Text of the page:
Working with family can be a blessing or a curse — for the family and for the business — depending on how you handle it. Here is some practical guidance for keeping your business and family life healthy.
The ugly truth is that some family members can have an entitlement mentality that can be a big problem for both the business and the family. They assume they deserve everything and should automatically come in at the top, and they can get offended if they think they are not getting what they believe they deserve. Based on what I have seen in my years of experience working with family-owned businesses of all sizes, I often discuss with clients the need for not only an investment banker and a lawyer, but also for a psychologist and a business coach to help them manage these touchy situations.
As an example of a family that did things “right,” recently I met with the owners of a manufacturing business where the son began working at the business at the entry level while he was in high school. He got to know everyone and every facet of the business, from the bottom up. Along the way, he developed strong relationships and earned the team’s respect. Eventually, he became the president and an equal co-owner of the business along with his brother and father. He expanded the business far beyond what his father had done and contributed so much more than his sibling that eventually his father restructured the equity so he would be better rewarded for his accomplishments. Today, the son continues to successfully run the company as the majority holder while working with his father and brother, and everyone is happy.
That family is one of the lucky ones. Others encounter major challenges while trying to incorporate or distance themselves from family members wanting to join the business. Years ago, I met with an 80-year-old patriarch who wanted to sell the successful family business. When I asked why he did not want to keep the business in the family, he pointed at his 50-year-old son sitting next to him who had been working at the company for many years and shouted: “What, am I going to leave my business to him? That would be the end of the business.” The son sank in his chair. This was demoralizing for his son, and there is no telling how this has affected the family relationship.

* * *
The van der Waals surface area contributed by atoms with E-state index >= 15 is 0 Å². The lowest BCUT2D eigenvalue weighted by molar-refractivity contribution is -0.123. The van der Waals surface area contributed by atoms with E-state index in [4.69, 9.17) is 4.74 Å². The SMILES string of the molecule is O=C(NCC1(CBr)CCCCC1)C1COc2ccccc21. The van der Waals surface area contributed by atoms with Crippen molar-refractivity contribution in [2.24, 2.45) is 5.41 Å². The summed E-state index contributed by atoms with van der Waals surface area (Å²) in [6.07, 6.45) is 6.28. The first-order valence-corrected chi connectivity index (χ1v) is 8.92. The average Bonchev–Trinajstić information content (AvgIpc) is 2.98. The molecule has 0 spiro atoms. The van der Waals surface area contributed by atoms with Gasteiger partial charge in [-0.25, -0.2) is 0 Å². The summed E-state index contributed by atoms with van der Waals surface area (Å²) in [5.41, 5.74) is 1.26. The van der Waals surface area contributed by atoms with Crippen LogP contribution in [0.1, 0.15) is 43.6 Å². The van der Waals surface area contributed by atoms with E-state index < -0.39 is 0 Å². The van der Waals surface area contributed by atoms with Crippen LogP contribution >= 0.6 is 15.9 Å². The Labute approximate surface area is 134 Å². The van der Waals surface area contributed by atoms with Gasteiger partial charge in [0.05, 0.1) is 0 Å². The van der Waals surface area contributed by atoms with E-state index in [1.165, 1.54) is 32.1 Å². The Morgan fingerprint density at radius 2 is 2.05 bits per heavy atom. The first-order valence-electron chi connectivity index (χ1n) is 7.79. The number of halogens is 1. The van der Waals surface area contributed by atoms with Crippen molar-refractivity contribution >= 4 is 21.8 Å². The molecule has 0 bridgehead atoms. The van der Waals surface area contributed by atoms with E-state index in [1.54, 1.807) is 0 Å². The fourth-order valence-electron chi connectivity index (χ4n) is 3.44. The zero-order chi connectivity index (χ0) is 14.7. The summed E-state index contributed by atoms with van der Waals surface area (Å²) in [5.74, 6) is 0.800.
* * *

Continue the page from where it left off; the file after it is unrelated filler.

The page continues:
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Fact is, family members often have to say “no” to those who may not be a good fit, despite their blood ties. The key is to deliver the message in the right way, or you can destroy the family and/or the business. While you need to be clear and direct, it is important to consider your unique family dynamics and err on the side of politeness and tact.
There is no doubt that families and businesses can be devastated by issues that arise, such as jealousies between siblings who are competing for the same positions or when an under-qualified or disruptive spouse wants to enter the business. Years ago, I became acquainted with a family business that the father had founded, and his two sons took control of. One brother was phenomenal, but the other was not as talented. Eventually, the phenomenal one had the presence of mind to suggest to his brother that he would increase his salary as long as he was no longer actively involved in the business. He did this in a nonoffensive way, and the brother accepted the arrangement. The family and the business thrived.
It can be easy for business owners to overestimate or underestimate the experience and capabilities of their family members and thereby place them in the wrong positions with too much or too little responsibility. In my experience, I have seen companies derive great value from giving people tests to ensure that they are in the right positions. There are all sorts of psychological and business aptitude tests to choose from that can help you make more informed business decisions. I have also seen companies benefit from relying on external boards or bringing in outside business consultants to help navigate these decisions and conversations. Having the family members trained by non-family members can also help.
Working with family can be very rewarding and a tremendous opportunity, but like most things in life, it must be managed right. The bottom line: It is important to apply sound business practices and be honest with your family, while at the same time using good psychology and managing things with tact.
James Cassel is co-founder and chairman of Cassel Salpeter & Co., LLC, an investment-banking firm with headquarters in Miami that works with middle-market companies. He may be reached via email at firstname.lastname@example.org or via LinkedIn at https://www.linkedin.com/in/jamesscassel. His website is: www.casselsalpeter.com